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Where are you most comfortable? Do you like to go out a lot and meet new people or do you prefer the company of a good book and a hot cup of tea? Do you work well when you have music pumping to motivate you or do you need absolute silence to concentrate? Do you like to hit it hard at the gym or would you rather go for a nice relaxing walk on the beach?

Maybe you like a combination of these things at different times. It doesn’t matter what kind of environment you are most comfortable in; what matters is that you are aware of what works for you and what doesn’t. Because being in an environment that fits your personality is healthy. On the flip side, forcing yourself to spend time in environments that make you uncomfortable can be detrimental to your health.

Why your environment is vital to your health.

Your satisfaction in life is more greatly determined by negative or positive emotions than by personality itself. That means that you may be born with a cheerful disposition or a proactive approach to problem solving, but that doesn’t mean you are born satisfied and happy. You may be born with certain personality traits, but happiness comes from recognising those traits and being true to them. What truly makes all of us happy is feeling accepted as who we are naturally – by others but also, and most importantly, by ourselves.

When you are in an environment that makes you feel good, positively reinforces your natural ways, and where you feel like you are successfully using your natural talents and abilities, things flow more easily and you are showered by positive emotions.

The contrary can also happen. Feeling a mismatch with the environment, where your natural ways, behaviors, thoughts and talents are not appreciated or even worse, rejected, can cause depression.

You do you!

If you have an outgoing personality and one of your natural talents is connecting people and making them feel at ease, then sending time in social environments where you can connect with and meet new people will make you feel good about yourself and will enforce positive emotions. Spending day in and day out at home by yourself, on the other hand, could leave you feeling unfulfilled and even depressed. It is therefore important to find an environment (be it social, vocational or other) that matches who you truly are, rather than trying to fit into a role you don’t feel you belong in.

It’s OK to say ‘no’.

To a certain extent, we instinctively know which environments are best for us and we gravitate towards them. For example, you may know that you need quiet to do work which requires a lot of concentration so you come into work early and do it before anyone else comes in. Though you may naturally tend to seek environments, jobs, social circles and hobbies that suit your personality style, there are many situations in which you may feel obligated to partake.

A party that your friend invites you to that just isn’t your thing, for example, or the yoga class that your partner wants to attend together when you would much rather thrash it out on the cross trainer. It may feel like you need to say ‘yes’ to these things – after all you want to make your loved ones happy – but consider what it means for your health to spend time in an environment that doesn’t match your personality.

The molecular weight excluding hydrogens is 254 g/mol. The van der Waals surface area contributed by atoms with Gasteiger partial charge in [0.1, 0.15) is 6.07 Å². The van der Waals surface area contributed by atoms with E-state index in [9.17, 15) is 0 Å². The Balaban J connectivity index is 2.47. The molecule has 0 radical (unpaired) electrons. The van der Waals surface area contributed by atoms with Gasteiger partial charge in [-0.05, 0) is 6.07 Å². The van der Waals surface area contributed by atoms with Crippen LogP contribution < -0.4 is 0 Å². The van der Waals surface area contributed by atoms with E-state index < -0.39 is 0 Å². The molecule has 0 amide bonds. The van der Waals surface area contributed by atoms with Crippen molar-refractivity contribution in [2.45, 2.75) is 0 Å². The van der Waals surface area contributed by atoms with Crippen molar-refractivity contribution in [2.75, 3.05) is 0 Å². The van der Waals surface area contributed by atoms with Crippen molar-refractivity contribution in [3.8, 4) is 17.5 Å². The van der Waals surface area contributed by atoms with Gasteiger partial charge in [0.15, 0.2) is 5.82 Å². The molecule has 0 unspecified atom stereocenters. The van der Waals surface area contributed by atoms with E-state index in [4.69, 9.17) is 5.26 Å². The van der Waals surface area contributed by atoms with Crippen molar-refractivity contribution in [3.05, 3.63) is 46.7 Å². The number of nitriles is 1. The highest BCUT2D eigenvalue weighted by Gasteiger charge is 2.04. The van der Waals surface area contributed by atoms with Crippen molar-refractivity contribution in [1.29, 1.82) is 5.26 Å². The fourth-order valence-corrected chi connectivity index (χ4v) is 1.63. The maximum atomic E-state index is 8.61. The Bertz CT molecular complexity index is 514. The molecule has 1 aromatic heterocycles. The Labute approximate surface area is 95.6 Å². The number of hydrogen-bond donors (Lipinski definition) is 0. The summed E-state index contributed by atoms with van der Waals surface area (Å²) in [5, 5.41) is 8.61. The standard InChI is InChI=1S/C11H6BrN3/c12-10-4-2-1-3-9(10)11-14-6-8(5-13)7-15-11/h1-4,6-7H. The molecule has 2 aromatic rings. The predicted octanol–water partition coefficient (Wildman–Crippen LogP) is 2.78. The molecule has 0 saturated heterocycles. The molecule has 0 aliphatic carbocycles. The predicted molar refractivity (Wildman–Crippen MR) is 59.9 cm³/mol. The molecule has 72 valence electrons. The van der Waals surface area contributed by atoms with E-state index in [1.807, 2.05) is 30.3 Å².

When the environment you’re in doesn’t fit your natural personality, it can cause feelings of neuroticism, lower self-esteem, depression and frustration which are all psychological and emotional conditions that can even have a physical effect on the body. That’s some pretty serious stuff!

Of course, there will be times when you will need to compromise – that’s life – but know that’s it’s OK to sometimes say ‘no’. After all, your loved ones want to make you happy too and will accept you if you explain to them why that party or that yoga class just isn’t for you.

You can learn exactly which environments are best for you right now by checking out ph360. Spending more time in environments that are true to your personality can have a massively positive impact on your overall health and wellbeing. Try it and see!


Roberts, Brent W., and Richard W. Robins. “Person‐Environment fit and its implications for personality development: A longitudinal study.” Journal of Personality 72.1 (2004): 89-110.

Rauthmann, John F., et al. “Personality-driven situation experience, contact, and construal: How people’s personality traits predict characteristics of their situations in daily life.” Journal of Research in Personality 55 (2015): 98-111.

Kristof-Brown, Amy, and Russell P. Guay. “Person-environment fit.”. Zedeck, Sheldon (Ed), APA handbook of industrial and organizational psychology, Vol 3: Maintaining, expanding, and contracting the organization.(2011) Washington, DC, US: American Psychological Association, viii

Schimmack, Ulrich, et al. “Personality and life satisfaction: A facet-level analysis.” Personality and social psychology bulletin 30.8 (2004): 1062-1075.

Eisenberger, Naomi I., and Matthew D. Lieberman. “Why rejection hurts: a common neural alarm system for physical and social pain.” Trends in cognitive sciences 8.7 (2004): 294-300.

Mendes, Wendy Berry, et al. “How attributional ambiguity shapes physiological and emotional responses to social rejection and acceptance.” Journal of personality and social psychology 94.2 (2008): 278.

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